ENGINEERING NEWS

Experts Speak on Cold Fusion Controversy at Dean’s Seminar Series Film Screening

In 1989, two University of Utah scientists announced they’d achieved cold fusion, claiming they’d solved the world’s energy problems with seawater and an odd-looking glass device. The result was cold fusion mania: The scientists appeared on the cover of Time magazine, the price of metal used in cold fusion soared, and the science-loving public bought up “fusion” t-shirts and soft drinks.

But before the frenzy could reach its Northwestern's Laurie Zoloth and Heidi Schellmanpeak, the science was discredited. Researchers Stanley Pons and Martin Fleischmann were ridiculed and accused of scientific fraud, and questions arose about the university’s involvement in the research.

Despite the backlash, however, believers remain: More than 20 years later – despite mountains of evidence and against the opinions of the broader scientific community – a small number of scientists continue to pursue cold fusion.

“The Believers,” a film by the Chicago-based science documentary production company 137 Films, explores the sad and strange events surrounding the story of cold fusion. A work-in-progress screening of the film was presented October 27 at the McCormick School of Engineering as part of the 2011-12 Dean’s Seminar Series.

Following was a panel discussion with Northwestern experts, including Ann Adams, associate vice president for research; Mark Ratner, chair, Department of Chemistry; Heidi Schellman, chair, Department of Physics and Astronomy; and Laurie Zoloth, professor of religious studies, medical humanities, and bioethics.

The panelists – none of whom believed in the validity of cold fusion – discussed how Pons and Fleischmann’s emotional attachment to their work may have clouded their thinking, allowing faulty science to be introduced to the mainstream.

“Martin Fleischmann is a brilliant guy … but brilliant guys have ideas that are sometimes right and sometimes wrong,” said Ratner, chair of Northwestern’s chemistry department. “After all, Isaac Newton believed in reincarnation and alchemy, and I would argue that he was the greatest scientist that ever lived.”

“Truth is hard,” Ratner added. “I think the fact that there are still people who go to these fusion conferences – I think it says something about people. They want to believe it’s easy. I don’t think it is.”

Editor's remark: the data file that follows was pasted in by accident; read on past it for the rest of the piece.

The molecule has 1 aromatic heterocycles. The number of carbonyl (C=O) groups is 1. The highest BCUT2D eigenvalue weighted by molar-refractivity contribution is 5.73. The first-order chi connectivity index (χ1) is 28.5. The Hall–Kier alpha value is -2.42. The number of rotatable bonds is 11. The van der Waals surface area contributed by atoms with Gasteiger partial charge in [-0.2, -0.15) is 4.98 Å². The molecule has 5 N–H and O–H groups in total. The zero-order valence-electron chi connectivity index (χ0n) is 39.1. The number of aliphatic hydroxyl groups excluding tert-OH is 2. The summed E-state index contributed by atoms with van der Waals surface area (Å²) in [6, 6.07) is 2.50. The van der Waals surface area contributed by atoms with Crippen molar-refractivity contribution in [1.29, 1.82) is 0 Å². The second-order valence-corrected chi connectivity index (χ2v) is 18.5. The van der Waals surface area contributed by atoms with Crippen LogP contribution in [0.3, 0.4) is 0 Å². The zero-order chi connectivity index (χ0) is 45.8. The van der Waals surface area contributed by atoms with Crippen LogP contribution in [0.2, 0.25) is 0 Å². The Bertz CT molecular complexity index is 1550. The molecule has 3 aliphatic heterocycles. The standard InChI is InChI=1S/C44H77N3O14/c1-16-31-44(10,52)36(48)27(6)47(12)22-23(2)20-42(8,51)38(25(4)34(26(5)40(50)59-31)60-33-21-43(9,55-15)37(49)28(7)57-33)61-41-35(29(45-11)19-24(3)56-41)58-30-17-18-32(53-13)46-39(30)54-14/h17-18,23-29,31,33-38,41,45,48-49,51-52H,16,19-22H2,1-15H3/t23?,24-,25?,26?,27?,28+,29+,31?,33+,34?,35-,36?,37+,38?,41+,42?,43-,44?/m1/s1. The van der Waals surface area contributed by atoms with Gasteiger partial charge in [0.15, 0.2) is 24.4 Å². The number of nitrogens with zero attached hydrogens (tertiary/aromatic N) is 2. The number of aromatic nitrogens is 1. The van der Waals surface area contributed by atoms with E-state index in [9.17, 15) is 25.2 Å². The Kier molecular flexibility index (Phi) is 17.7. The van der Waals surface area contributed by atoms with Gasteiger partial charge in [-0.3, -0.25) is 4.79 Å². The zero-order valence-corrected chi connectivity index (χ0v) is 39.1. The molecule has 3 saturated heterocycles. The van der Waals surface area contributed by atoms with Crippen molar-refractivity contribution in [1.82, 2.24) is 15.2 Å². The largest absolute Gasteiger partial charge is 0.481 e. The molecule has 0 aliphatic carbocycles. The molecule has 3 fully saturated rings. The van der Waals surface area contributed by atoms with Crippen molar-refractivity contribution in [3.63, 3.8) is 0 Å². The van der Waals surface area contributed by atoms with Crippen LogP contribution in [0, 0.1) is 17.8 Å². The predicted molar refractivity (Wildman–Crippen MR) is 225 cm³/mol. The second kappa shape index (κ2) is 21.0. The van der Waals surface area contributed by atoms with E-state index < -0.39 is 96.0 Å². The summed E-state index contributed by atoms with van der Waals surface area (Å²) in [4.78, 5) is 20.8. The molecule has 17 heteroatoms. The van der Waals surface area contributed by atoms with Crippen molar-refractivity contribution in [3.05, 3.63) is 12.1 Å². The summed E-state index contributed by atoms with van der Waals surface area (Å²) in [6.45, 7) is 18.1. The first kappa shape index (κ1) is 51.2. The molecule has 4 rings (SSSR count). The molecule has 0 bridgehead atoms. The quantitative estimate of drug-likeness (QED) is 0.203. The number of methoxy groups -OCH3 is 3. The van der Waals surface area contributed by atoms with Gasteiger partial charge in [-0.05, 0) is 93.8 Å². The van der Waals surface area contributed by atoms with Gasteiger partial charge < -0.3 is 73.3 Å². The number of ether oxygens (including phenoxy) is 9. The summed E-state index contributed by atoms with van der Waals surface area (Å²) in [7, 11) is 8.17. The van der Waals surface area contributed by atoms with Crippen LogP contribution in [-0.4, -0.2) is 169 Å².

Schellman, chair of the physics and astronomy department, said Pons and Fleischmann’s mishap might have been prevented if they had been working in collaboration with other scientists that could have kept in check their emotional attachment to their work.

Panelists at the Dean's Seminar screening of 'The Believers'“That’s something that all of us as scientists have to worry about. I’m not going to go off and engage in straight-up scientific fraud. However, I know I could fool myself, and in extreme cases, I could fall in love with an idea,” Schellman said. “Fortunately, if I screw up, I know my colleagues will straighten me out before I get in any trouble.”

Zoloth, a bioethicist, agreed, noting that the public relies on the honesty of the scientific community every day. “I don’t fear the (scientists) who are faking it on purpose. I fear the ones who believe it to be real.”

“To prove something false in science isn’t to be mean,” Zoloth added. “That’s good science.”

The work-in-progress screening, held in the ITW classroom at the Ford Motor Company Engineering Design Center, was also attended by the film’s directors, Monica Long Ross and Clayton Brown. Both are graduates of Northwestern’s MFA film program. 

View a trailer for "The Believers" here.

-- Sarah Ostman